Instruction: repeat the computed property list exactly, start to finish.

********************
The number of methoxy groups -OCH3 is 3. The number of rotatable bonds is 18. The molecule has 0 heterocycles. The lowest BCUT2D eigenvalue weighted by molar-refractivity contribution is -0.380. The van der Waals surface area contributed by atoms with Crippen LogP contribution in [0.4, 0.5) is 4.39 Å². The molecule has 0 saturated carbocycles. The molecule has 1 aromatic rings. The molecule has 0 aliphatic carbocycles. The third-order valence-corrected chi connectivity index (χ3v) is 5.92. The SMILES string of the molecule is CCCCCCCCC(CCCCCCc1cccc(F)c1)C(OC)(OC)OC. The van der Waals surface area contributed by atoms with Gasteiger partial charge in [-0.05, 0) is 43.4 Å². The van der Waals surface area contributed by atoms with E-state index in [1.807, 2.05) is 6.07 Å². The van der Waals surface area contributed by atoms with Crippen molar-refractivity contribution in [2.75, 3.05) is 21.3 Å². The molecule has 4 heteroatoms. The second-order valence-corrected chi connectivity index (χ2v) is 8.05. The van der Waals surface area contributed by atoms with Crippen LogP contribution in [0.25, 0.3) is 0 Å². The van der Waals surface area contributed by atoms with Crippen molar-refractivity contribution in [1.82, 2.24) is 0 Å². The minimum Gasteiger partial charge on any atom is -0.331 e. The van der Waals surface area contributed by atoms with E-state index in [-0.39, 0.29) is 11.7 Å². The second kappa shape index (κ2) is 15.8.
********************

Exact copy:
The number of methoxy groups -OCH3 is 3. The number of rotatable bonds is 18. The molecule has 0 heterocycles. The lowest BCUT2D eigenvalue weighted by molar-refractivity contribution is -0.380. The van der Waals surface area contributed by atoms with Crippen LogP contribution in [0.4, 0.5) is 4.39 Å². The molecule has 0 saturated carbocycles. The molecule has 1 aromatic rings. The molecule has 0 aliphatic carbocycles. The third-order valence-corrected chi connectivity index (χ3v) is 5.92. The SMILES string of the molecule is CCCCCCCCC(CCCCCCc1cccc(F)c1)C(OC)(OC)OC. The van der Waals surface area contributed by atoms with Gasteiger partial charge in [-0.05, 0) is 43.4 Å². The van der Waals surface area contributed by atoms with E-state index in [1.807, 2.05) is 6.07 Å². The van der Waals surface area contributed by atoms with Crippen molar-refractivity contribution in [2.75, 3.05) is 21.3 Å². The molecule has 4 heteroatoms. The second-order valence-corrected chi connectivity index (χ2v) is 8.05. The van der Waals surface area contributed by atoms with Crippen LogP contribution in [0.25, 0.3) is 0 Å². The van der Waals surface area contributed by atoms with Crippen molar-refractivity contribution in [1.82, 2.24) is 0 Å². The minimum Gasteiger partial charge on any atom is -0.331 e. The van der Waals surface area contributed by atoms with E-state index in [-0.39, 0.29) is 11.7 Å². The second kappa shape index (κ2) is 15.8.